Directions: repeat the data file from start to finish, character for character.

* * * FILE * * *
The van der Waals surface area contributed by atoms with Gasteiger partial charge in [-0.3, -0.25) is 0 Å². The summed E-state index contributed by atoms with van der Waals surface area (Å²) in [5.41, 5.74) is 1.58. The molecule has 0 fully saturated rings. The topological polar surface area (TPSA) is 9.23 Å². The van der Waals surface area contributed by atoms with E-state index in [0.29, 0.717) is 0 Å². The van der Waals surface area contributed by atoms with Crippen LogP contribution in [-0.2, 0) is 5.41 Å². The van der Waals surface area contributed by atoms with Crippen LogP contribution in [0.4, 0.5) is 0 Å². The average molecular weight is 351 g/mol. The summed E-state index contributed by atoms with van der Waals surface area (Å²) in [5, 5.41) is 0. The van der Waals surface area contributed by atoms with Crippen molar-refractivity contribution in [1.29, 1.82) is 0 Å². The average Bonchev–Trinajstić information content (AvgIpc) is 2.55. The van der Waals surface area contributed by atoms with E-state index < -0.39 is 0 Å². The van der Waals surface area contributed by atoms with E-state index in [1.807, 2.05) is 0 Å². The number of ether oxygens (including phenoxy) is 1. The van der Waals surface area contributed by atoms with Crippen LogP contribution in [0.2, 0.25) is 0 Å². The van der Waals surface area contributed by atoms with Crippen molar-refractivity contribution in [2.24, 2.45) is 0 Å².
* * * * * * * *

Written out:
The van der Waals surface area contributed by atoms with Gasteiger partial charge in [-0.3, -0.25) is 0 Å². The summed E-state index contributed by atoms with van der Waals surface area (Å²) in [5.41, 5.74) is 1.58. The molecule has 0 fully saturated rings. The topological polar surface area (TPSA) is 9.23 Å². The van der Waals surface area contributed by atoms with E-state index in [0.29, 0.717) is 0 Å². The van der Waals surface area contributed by atoms with Crippen LogP contribution in [-0.2, 0) is 5.41 Å². The van der Waals surface area contributed by atoms with Crippen LogP contribution in [0.4, 0.5) is 0 Å². The average molecular weight is 351 g/mol. The summed E-state index contributed by atoms with van der Waals surface area (Å²) in [5, 5.41) is 0. The van der Waals surface area contributed by atoms with Crippen molar-refractivity contribution in [1.29, 1.82) is 0 Å². The average Bonchev–Trinajstić information content (AvgIpc) is 2.55. The van der Waals surface area contributed by atoms with E-state index < -0.39 is 0 Å². The van der Waals surface area contributed by atoms with E-state index in [1.807, 2.05) is 0 Å². The number of ether oxygens (including phenoxy) is 1. The van der Waals surface area contributed by atoms with Crippen LogP contribution in [0.2, 0.25) is 0 Å². The van der Waals surface area contributed by atoms with Crippen molar-refractivity contribution in [2.24, 2.45) is 0 Å².